POOR ELK CALF SURVIVAL RATES CONTINUE
- Dick Mason
- The Observer
The Oregon Department of Fish and Wildlife's eyes in the sky have mixed reports for deer and elk hunters in Union and Wallowa counties.
Elk bull numbers are generally up. Elk calf and deer fawn numbers are down.
The high-altitude viewers are biologists who take plane flights over the region each fall and spring to make deer and elk counts.
The best news biologists have to report this spring comes from Wallowa County. Biologists spotted 1,349 bull elk, the most recorded since the Wallowa County counts started in 1969, said Enterprise ODFW Biologist Pat Matthews.
The bull elk total topped the old mark of 1,176 spotted last spring in Wallowa County. Matthews credits the bull elk increase to regulations limiting the number of bull elk that can be taken in some units.
"We've been managing it for bull survival,'' Matthews said.
The bull elk recorded are those seen by biologists while flying over specific routes. Biologists estimate how many elk and deer are in an area based the number of animals they count. Wallowa County has an estimated 14,600 elk, which remains below the ODFW's management objective of 17,050.
On the down side, elk calf survival continues to be a problem in Union and Wallowa counties. In Wallowa County there are about 19 elk calves per 100 cows. In Union County the number varies between 18 and 22. These ratios are far below the number needed to sustain hunted elk populations, said La Grande ODFW Biologist Jim Cadwell.
Elk calf survival is likely to be down because of cougar predation. Cadwell noted that an ODFW study in the Sled Springs and Wenaha units indicates that about 70 percent of radio-collared elk calves are killed by cougars. Predation is believed to have increased dramatically since 1994 when Oregon voters approved a measure prohibiting the use of dogs when hunting cougars.
Deer fawn numbers are relatively low in Union and Wallowa counties because of cougar predation and other factors.
In Wallowa County, deer fawn numbers remain low for the second consecutive year, Matthews said. The reason for the shortfall this year can traced to a hard 2005-06 winter and the wet, cold spring in 2006. Fawns born in 2006 were in poor condition and many did not survive. The fawns that made it to the next winter in Wallowa County, however, fared well.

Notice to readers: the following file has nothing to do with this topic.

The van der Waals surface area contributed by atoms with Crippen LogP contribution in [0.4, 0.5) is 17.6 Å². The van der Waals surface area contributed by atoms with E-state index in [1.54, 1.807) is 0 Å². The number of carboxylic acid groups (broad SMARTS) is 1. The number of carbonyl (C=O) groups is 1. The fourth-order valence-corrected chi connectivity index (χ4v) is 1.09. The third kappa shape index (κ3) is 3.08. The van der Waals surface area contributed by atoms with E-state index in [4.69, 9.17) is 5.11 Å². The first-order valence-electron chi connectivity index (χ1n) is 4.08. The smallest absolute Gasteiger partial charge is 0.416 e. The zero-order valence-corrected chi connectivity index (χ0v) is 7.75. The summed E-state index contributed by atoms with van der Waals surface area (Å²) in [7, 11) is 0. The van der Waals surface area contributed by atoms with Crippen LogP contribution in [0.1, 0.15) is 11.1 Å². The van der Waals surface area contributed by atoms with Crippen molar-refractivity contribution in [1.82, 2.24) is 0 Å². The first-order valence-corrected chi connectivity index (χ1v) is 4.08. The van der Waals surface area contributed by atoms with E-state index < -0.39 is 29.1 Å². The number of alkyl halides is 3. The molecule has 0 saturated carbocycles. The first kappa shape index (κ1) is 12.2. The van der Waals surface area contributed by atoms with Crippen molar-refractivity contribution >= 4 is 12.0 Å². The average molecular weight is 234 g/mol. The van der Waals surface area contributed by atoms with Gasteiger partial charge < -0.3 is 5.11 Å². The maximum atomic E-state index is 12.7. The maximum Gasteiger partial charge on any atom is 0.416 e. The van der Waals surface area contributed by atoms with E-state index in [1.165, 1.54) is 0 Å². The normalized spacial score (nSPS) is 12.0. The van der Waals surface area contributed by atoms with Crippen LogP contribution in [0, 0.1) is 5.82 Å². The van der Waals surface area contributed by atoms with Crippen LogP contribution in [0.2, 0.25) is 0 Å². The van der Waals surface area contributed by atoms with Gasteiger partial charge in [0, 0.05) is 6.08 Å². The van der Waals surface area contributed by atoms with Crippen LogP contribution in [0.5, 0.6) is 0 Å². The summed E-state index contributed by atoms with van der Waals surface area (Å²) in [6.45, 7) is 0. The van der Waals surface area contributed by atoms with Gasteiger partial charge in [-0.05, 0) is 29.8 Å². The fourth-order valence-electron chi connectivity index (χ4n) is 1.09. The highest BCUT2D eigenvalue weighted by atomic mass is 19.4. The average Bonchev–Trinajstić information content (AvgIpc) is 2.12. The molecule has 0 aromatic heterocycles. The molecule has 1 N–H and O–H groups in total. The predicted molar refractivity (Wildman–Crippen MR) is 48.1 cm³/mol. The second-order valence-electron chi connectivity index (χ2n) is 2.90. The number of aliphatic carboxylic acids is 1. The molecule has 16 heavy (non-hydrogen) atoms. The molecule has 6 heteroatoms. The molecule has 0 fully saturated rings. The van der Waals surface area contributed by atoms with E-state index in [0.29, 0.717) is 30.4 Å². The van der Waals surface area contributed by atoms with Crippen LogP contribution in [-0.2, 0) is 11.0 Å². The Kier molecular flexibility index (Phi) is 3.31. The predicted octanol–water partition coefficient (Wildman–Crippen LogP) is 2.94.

"We had good fawn survival, but we don't have as many fawns because fewer went into the winter,'' Matthews said.
The ODFW's survey information will be given serious consideration by hunters as they consider which units to apply for deer and elk tags from. The tag application deadline is May 15.
Following is a more detailed look at the ODFW's deer and elk count findings.
Calf survival, as mentioned earlier, was 19 per 100 cows, a disturbingly low number. However, calf survival was again significantly higher in the Imnaha Unit with a 36:100 ratio. Although the number is lower than in previous years, biologists are still encouraged. The reason? Elk calves in the Imnaha Unit, because there so many open areas, are less susceptible to cougar predation, Matthews said.
Elk congregate in herds of 100 or more in these open spaces. The herds are less susceptible to cougar attacks because there are so many animals together watching for predators.
There are 12 bucks per 100 does, down from 18:100 a year ago. Poor fawn numbers are part of the reason. There are 35 fawns per 100 does, similar to the spring of 2006. But that's a sharp drop from 2005, when the ratio was 59:100.
Biologists estimate that there are 25,200 deer in Wallowa County, 61 percent of the ODFW's management objective.
Bull elk numbers are up in the Starkey Unit and the east portion of the Mount Emily Unit and down in the Catherine Creek Unit. Starkey had 11 bulls per 100 cows, up three from 2006. Mount Emily East had six bulls per 100, up three from 2006. Catherine Creek Unit had 18 bulls per 100 cows, down six from 2006.
Elk calf survival rates are down slightly in the Starkey and Catherine units and up a little in Mount Emily East. Starkey had 19 calves per 100 cows, down two from 2006. Catherine Creek had 22 calves per 100 cows, down two from 2006. Mount Emily East had 18 per cows, up two from 2006.
The number of bucks appear to be about the same as last year. The buck-to-doe ratio is up in the Starkey Unit but down slightly in Catherine Creek, Mount Emily East and the south portion of the Wenaha.